与google的产品经理Marissa Mayer的电话采访

本文为翻译,原标题是《Interview: Marissa Mayer, Product Manager, Google》

google,成为线上体验的先锋者已经有一段时间了。我最近通过与google的产品经理Marissa Mayer的电话采访来学习google是如何建立并改良它用户体验的。

在2000年,Marissa Mayer成为google的第一个专业用户体验工程师。现在UI工作组已经发展成为一个8人团队。

问: Google能始终如一贯彻如此简洁和清爽的用户体验的秘密是什么?

创始人拉里佩奇在HCI(人机交互)上深厚的背景,使得他变的非常重要。我听说你在其他公司不得不做些文档与说明(关于用户体验的重要性),我们无需去做。Google的领导者是非常了解用户体验必要性的。他们想知道具体的实施步骤。我们告诉他们:

UI小组的所有人都认为Google不混乱(用户体验)。为了提供良好的用户体验,我喜欢说“你想要什么?当你需要的时候”(个人理解为google作搜索的理念,就是在猜用户真正想要搜索的东西),正如我反对“你会想要所有的东西,即使你不需要的时候”。(在正确的时候提供正确的结果,真正解决需求,而不是所有的东西都给用户。)

我认为google应该像瑞士军刀一样:干净的,简单的,是个你到任何地方都需要带的工具。当你需要什么工具的时候,你可以把这个可爱的小东西拿出来,然后取出你需要的部分。正像google,与其把我们能做的都摆在你面前,不如给你一些小贴士(帮助),鼓励你通过这种方法(搜索)去获得。我们把你的疑问放到搜索框去搜索,比把所有的链接放到你面前要好得多。这个很适合我们。就像如果你看到一个具有681功能的刀子,你会感到很恐惧。这也是为什么很多网站你害怕使用他们的原因。Google同他们一样,都很复杂,但是我们有一个简单的功能强大的界面,好像瑞士军刀合上之后。

最大的问题就是用户体验,如何获得最有用的体验。这是“有用的”和“好用的”之间最大的区别。在google,我们实线了一个“有用的”工具,同时我们又把“好用的”界面把他包装起来。这两个因素是互相制约与促进的。如果你有一个“好用”的但是“没用”的工具,你等于什么都没有。

问:主流网站中,很少有网站可以常年避免堆积(内容,界面,好像中国的门户网站 =。=),google的设计是如何做到可以一直保持简洁的?

我们试着思考了很长一段时期。当我们在页面上添加东西的时候,不是因为我们认为会立即获得盈利或回报,而是因为那是个合适的地方放置它。我们有新的特色,但是我希望这些特色加上的效果相对与庞大来说是更有用的。就像我们的翻译功能,他可以给用户提供他们母语界面的google。我们想了解我们究竟该把这些放到页面的什么位置。最终我们把他放在参数配置页面的一个小句子里。它只是一个小链接”If you don’t see your language here”,他很小并且很不起眼,不会干扰到用户,但是通过合理把它放置在人们通常习惯的位置上,我们已经获得37000个签约用户来帮我翻译页面。

我们的“拼写检查”是技术上另外一个重点。它通过“你要找的是?”这样的链接来建议修改(关键词)拼写。它的重要性已经远远超过他使页面“臃肿”的问题。

正如我们添加其他特色一样,最终我们会评估所有的功能,来检验它们是否都会获得足够的使用率,否则我们会把他们拿掉。我们谨慎的添加新功能,同时我们也很愿意拿掉那些对于我们用户来说没有用处的功能。

翻译水平有限,奉上原文:

Interview: Marissa Mayer, Product Manager, Google

2007-04-21 17:14

Note: Marissa Mayer will speak at the Gel (Good Experience Live) conference, May 2003, in New York City. Details here.

Google.com has been a leader in online experience for some time. I recently conducted a phone interview with Marissa Mayer, Google product manager, to learn how Google creates and improves its customer experience.

Marissa Mayer was the first person at Google to work exclusively on the user experience, starting in 2000. The UI team now consists of about eight people.

Q: What is Google’s secret in maintaining such a simple and clear user experience, so consistently?

Larry Page, our founder, has been very important because of his background in HCI. We don’t have to play the politics, like I’ve heard you have to do in other companies. Google executives are very understanding of user experience needs. They want to understand what happened on a detailed level. We’ll tell them, we had eight users come in for a user test, and five couldn’t use this feature.

All of us on the UI team think the value of Google is in not being cluttered, in offering a great user experience. I like to say that Google should be “what you want, when you want it.” As opposed to “everything you could ever want, even when you don’t.”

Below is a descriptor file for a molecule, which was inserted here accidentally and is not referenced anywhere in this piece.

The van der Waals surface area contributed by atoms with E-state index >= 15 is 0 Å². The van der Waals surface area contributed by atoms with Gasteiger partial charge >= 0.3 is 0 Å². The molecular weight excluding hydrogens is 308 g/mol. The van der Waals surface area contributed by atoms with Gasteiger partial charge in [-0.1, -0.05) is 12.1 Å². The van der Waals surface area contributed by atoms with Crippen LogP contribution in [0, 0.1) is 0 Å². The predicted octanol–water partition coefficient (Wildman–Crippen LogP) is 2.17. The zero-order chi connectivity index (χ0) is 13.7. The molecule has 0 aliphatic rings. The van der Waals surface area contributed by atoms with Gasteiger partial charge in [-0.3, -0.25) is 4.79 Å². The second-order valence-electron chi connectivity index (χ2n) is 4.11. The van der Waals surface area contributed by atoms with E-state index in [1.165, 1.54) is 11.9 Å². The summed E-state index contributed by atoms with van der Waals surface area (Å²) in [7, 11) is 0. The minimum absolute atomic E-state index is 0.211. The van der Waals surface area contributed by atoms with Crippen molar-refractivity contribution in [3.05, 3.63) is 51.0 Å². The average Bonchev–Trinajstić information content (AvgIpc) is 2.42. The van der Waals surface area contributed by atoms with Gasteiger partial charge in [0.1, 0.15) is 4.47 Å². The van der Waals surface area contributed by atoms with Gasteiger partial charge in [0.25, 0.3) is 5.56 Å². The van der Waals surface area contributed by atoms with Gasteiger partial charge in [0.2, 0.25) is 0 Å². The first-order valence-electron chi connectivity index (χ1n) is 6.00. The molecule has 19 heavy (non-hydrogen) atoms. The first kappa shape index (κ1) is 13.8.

I think Google should be like a Swiss Army knife: clean, simple, the tool you want to take everywhere. When you need a certain tool, you can pull these lovely doodads out of it and get what you want. So on Google, rather than showing you upfront that we can do all these things, we give you tips to encourage you to do things these ways. We get you to put your query in the search field, rather than have all these links up front. That’s worked well for us. Like when you see a knife with all 681 functions opened up, you’re terrified. That’s how other sites are – you’re scared to use them. Google has that same level of complexity, but we have a simple and functional interface on it, like the Swiss Army knife closed.

The utmost thing is the user experience, to have the most useful experience. It’s important to differentiate between “usefulness” and “usability.” At Google, we make a *useful* tool, and then we put a *usable* interface on top of that. One has to precede the other. If you have usability without a useful product, you don’t really have much.

Q: It’s rare for a major website to keep from bulking up over the years. How does Google’s design stay simple?

We try to think long-term. When we place things on a page, it’s not because we think we’ll get an immediate payoff, but because that’s the right place to put it. We will have new features, but I hope that those features are added so that they’re more helpful than bulky. Like our language translation feature, where users can translate Google into their language. We wondered where should we put it on the website. Ultimately we put it in a small sentence on the Preferences page. It’s just a small link that says “If you don’t see your language here…” It’s very small and unintrusive, but by cleverly placing it where people would most likely to want it, we’ve gotten 37,000 users to sign up to help us translate the site.

Our spellchecker is another significant piece of technology. It uses the “did you mean” link to suggest alternative spellings. It’s so useful that the bulk it adds to the page is greatly outweighed by its usefulness.

As we add more features, eventually we’ll have to evaluate all of them, to see if some aren’t drawing enough usage, in which case we may take them away. We’re placing new features carefully, and we’re willing to pull some if they’re not useful enough for our users.(2008-07-04 01:12 )

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